RDA's rules governing aspect ratio are particularly unhelpful and misleading. They require cataloguers to choose between three terms, which are mathematically neat, but otherwise unknown to cinema. 'Full screen' must be used for ratios of less than 1.5:1, 'wide screen' (note the space) for ratios of 1.5:1 and above, and 'mixed' 'for resources that include multiple aspect ratios within the same work'.

The Statement of International Cataloguing Principles, published by IFLA in 2009, advises cataloguers to draw their descriptive vocabulary from the discipline they're describing. It's been a core principle of cataloguing for most of the past century, but is ignored by RDA here. It wouldn't have taken long to check a Hollywood handbook (perhaps the American Association of Cinematographers' manual), and see that 'widescreen' is a single word, and used to describe any film wider than the Academy ratio. RDA's arbitrariness risks making our records look silly to those familiar with the typical vocabulary. Incidentally, AARC2 was much less prescriptive, asking only that a cataloguer's transcription of aspect ratio be succinct.

These complaints may seem minor, but as we know, cataloguing lives or dies upon things as miniscule as the placing of a full-stop. The two flaws I've outlined are two flaws among many. For instance, RDA does little to help describe DVD regional encoding (which makes discs bought in one jurisdiction unplayable in another) or audio playback characteristics; continues to recommend the use of the odd word 'videodisc'; and fails to include directors in its list of 'creators' – recording them is thus entirely optional.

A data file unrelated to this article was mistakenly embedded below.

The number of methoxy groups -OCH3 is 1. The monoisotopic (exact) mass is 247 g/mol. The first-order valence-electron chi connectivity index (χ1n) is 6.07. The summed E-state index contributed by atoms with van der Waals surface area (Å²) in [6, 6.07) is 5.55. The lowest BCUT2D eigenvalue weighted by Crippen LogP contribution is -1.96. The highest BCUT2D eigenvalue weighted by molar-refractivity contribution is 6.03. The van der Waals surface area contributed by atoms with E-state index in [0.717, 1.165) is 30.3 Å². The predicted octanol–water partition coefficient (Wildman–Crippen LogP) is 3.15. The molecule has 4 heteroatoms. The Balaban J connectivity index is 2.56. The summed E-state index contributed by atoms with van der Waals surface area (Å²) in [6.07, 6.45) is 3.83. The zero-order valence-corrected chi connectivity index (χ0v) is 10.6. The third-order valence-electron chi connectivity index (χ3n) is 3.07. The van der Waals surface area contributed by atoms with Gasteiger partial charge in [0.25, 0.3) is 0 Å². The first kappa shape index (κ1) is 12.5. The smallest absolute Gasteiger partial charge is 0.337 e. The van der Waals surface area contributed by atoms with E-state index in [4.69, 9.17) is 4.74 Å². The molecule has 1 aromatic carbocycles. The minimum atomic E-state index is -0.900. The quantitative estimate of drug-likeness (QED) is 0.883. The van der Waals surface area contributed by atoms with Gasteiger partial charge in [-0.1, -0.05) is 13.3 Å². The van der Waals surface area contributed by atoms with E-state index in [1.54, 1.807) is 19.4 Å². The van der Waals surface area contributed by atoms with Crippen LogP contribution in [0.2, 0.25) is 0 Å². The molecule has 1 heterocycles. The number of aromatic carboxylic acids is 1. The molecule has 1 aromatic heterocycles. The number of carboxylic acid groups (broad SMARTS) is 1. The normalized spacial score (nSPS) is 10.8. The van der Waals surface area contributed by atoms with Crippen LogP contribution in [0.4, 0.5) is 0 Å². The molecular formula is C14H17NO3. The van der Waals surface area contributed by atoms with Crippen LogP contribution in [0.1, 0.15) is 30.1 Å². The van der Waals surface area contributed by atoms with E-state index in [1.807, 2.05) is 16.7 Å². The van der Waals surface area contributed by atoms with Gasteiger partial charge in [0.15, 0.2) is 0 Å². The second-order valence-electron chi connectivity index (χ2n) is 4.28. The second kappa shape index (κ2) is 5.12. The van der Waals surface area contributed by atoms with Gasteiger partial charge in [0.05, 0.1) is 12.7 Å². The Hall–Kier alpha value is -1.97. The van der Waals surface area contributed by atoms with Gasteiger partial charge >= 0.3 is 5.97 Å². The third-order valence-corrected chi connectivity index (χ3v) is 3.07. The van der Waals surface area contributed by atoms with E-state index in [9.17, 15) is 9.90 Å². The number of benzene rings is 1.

I don't doubt that RDA has done a great service to the cataloguing community. AACR2 descriptions take place mostly at the 'manifestation' level, to use the terminology of FRBR. That is, they permit description of an object's physical characteristics. RDA opens up the possibility of describing at the 'work' and 'expression' levels, which deal with intellectual or artistic activity and content. The accompanying new MARC21 fields which enable the coding of film's technical features have been a boon to A/V cataloguers. But in attempting to be all things to all people, RDA has also burdened and baffled us in equal measure.

Colin Higgins
St Catharine's College

[Author of Cataloging and Managing Film and Video Collections (American Library Association, 2015). He blogs on cataloguing and classification at]

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Metadata game screenshotFor the last year, we've been working on the development of a crowdsourcing tagging game to improve the description of our digital image collections and to engage with the Library's diverse community of users. The game harnesses the knowledge, enthusiasm and competitiveness of 'the crowd' to tackle a challenge facing libraries and heritage organisations across the world: how to make large, particularly legacy, digital collections accessible and discoverable through local databases and search engines. Many of our collections suffer from poor descriptive metadata: this game enables users to add tags to our images, gaining points for the number and quality of tags added and to compete with others to gain a top score. As well as providing us with valuable data, this project has allowed us to further develop our engagement with existing users, and reach out to other groups who had not previously accessed the collections.

Our initial motivation was a functional one: to improve the descriptive metadata of our digital images in order to make the collections more discoverable online. However, as the project progressed, our motivations evolved. We saw the potential of the game not only as a tool for engaging with our existing users, but for bringing the collections to a new audience.